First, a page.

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Originally Posted by jayteeto View Post
I did one particular mission in Kosovo/Serbia where I was professional in my flying, but quite literally kacking my pants for 15 minutes of pure terror. Not scared to admit it
If prepared to provide more information jayteeto, I’m sure your account would be a very interesting read.

TN.
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Old 11th Dec 2019, 01:51
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Remember it like yesterday

Was stood with the OP at the time, shuffling around in the shadows attempting to resolve the 'situation' without escalation but gentle 'positive diplomacy' seem to remember a couple of wind-down cold-ones later on too.
There is a bit of a tale to the episode.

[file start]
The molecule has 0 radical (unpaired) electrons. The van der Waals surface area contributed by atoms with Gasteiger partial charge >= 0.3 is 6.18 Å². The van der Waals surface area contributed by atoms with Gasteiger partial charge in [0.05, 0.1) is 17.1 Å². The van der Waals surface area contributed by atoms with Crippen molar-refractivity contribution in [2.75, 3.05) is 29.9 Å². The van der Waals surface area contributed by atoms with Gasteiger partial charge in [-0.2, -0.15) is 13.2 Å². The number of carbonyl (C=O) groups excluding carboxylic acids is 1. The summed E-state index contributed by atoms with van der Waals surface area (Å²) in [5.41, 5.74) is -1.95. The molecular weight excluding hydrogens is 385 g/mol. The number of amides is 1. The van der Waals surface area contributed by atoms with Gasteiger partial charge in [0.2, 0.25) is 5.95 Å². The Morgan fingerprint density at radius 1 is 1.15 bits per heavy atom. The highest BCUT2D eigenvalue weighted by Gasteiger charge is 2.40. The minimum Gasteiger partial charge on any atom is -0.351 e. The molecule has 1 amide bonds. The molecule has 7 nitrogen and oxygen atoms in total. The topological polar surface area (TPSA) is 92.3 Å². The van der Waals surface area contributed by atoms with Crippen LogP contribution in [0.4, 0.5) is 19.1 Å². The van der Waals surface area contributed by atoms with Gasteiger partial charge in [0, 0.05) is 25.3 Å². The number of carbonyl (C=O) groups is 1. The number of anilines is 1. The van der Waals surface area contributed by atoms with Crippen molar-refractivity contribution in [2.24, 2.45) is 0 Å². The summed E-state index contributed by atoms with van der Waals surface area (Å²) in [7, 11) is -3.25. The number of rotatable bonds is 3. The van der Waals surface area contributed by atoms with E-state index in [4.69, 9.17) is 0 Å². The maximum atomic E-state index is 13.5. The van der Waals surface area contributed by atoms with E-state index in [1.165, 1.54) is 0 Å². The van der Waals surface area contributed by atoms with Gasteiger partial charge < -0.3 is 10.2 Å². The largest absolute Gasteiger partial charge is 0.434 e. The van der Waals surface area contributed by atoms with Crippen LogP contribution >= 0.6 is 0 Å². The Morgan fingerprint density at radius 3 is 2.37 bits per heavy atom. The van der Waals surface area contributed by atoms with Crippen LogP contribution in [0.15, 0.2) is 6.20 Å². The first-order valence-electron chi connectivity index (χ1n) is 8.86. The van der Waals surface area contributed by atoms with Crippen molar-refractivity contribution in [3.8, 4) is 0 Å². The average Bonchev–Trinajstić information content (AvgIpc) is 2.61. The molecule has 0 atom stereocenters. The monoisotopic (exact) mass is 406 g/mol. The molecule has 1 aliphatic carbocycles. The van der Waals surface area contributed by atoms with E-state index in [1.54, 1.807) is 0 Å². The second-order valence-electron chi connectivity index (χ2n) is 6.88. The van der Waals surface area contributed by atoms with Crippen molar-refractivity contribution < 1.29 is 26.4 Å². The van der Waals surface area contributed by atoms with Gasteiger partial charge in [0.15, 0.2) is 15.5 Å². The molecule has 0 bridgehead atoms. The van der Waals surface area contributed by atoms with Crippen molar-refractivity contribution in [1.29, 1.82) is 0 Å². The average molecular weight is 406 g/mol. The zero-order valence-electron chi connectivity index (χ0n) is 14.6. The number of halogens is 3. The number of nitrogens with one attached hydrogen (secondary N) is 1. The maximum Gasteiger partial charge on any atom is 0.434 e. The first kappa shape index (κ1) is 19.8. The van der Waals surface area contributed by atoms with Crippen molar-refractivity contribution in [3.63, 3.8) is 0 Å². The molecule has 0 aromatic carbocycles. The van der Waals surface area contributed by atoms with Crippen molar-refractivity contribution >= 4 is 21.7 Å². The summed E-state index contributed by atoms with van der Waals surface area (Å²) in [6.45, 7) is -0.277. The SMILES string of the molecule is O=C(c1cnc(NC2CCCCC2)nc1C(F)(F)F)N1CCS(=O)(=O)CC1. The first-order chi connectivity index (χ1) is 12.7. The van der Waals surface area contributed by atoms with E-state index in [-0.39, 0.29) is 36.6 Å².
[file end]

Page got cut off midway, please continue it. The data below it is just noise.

And Yup, could be a bit sixpence- half- a- crown 'sausage side' in '99

Hubs
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Old 11th Dec 2019, 03:20
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Salute!

Somehow I get the impression that most of the posters here did not fly a whole lotta combat missions when the other side was really upset and were shooting back. My bio is referenced on the link at my login name.

I gotta tellya that training and practicing really reduces the lump in the throat, but it is still there the first few times you make a pass and the other folks want to kill you! After that it becomes a combination of "do your job" and don't do something stupid.